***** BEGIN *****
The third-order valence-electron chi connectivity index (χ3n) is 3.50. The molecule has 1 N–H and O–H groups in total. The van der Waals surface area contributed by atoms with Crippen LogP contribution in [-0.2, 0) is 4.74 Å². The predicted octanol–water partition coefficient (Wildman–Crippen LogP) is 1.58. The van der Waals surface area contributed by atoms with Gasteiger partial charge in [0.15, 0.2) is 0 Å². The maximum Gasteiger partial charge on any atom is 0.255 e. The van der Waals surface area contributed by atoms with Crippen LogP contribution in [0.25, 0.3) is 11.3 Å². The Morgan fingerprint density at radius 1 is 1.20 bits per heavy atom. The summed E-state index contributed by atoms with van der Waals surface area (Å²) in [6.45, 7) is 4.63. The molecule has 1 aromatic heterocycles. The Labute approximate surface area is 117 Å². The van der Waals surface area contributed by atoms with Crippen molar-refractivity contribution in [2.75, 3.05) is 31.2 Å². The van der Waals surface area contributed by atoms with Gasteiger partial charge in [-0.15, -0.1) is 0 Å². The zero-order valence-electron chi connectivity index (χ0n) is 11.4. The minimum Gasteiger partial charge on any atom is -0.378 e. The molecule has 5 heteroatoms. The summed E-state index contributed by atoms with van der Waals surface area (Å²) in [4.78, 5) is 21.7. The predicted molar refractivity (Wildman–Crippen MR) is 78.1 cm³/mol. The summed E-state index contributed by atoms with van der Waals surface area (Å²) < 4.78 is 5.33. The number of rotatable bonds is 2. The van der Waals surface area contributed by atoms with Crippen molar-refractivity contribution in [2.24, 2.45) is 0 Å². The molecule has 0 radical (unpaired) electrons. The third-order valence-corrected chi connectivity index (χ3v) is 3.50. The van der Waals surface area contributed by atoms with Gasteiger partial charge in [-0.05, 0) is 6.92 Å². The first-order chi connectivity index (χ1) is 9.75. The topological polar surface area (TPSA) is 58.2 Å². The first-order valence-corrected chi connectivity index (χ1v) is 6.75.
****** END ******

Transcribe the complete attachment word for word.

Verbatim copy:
The third-order valence-electron chi connectivity index (χ3n) is 3.50. The molecule has 1 N–H and O–H groups in total. The van der Waals surface area contributed by atoms with Crippen LogP contribution in [-0.2, 0) is 4.74 Å². The predicted octanol–water partition coefficient (Wildman–Crippen LogP) is 1.58. The van der Waals surface area contributed by atoms with Gasteiger partial charge in [0.15, 0.2) is 0 Å². The maximum Gasteiger partial charge on any atom is 0.255 e. The van der Waals surface area contributed by atoms with Crippen LogP contribution in [0.25, 0.3) is 11.3 Å². The Morgan fingerprint density at radius 1 is 1.20 bits per heavy atom. The summed E-state index contributed by atoms with van der Waals surface area (Å²) in [6.45, 7) is 4.63. The molecule has 1 aromatic heterocycles. The Labute approximate surface area is 117 Å². The van der Waals surface area contributed by atoms with Crippen molar-refractivity contribution in [2.75, 3.05) is 31.2 Å². The van der Waals surface area contributed by atoms with Gasteiger partial charge in [-0.15, -0.1) is 0 Å². The zero-order valence-electron chi connectivity index (χ0n) is 11.4. The minimum Gasteiger partial charge on any atom is -0.378 e. The molecule has 5 heteroatoms. The summed E-state index contributed by atoms with van der Waals surface area (Å²) in [4.78, 5) is 21.7. The predicted molar refractivity (Wildman–Crippen MR) is 78.1 cm³/mol. The summed E-state index contributed by atoms with van der Waals surface area (Å²) < 4.78 is 5.33. The number of rotatable bonds is 2. The van der Waals surface area contributed by atoms with Crippen molar-refractivity contribution in [2.24, 2.45) is 0 Å². The molecule has 0 radical (unpaired) electrons. The third-order valence-corrected chi connectivity index (χ3v) is 3.50. The van der Waals surface area contributed by atoms with Gasteiger partial charge in [-0.05, 0) is 6.92 Å². The first-order chi connectivity index (χ1) is 9.75. The topological polar surface area (TPSA) is 58.2 Å². The first-order valence-corrected chi connectivity index (χ1v) is 6.75.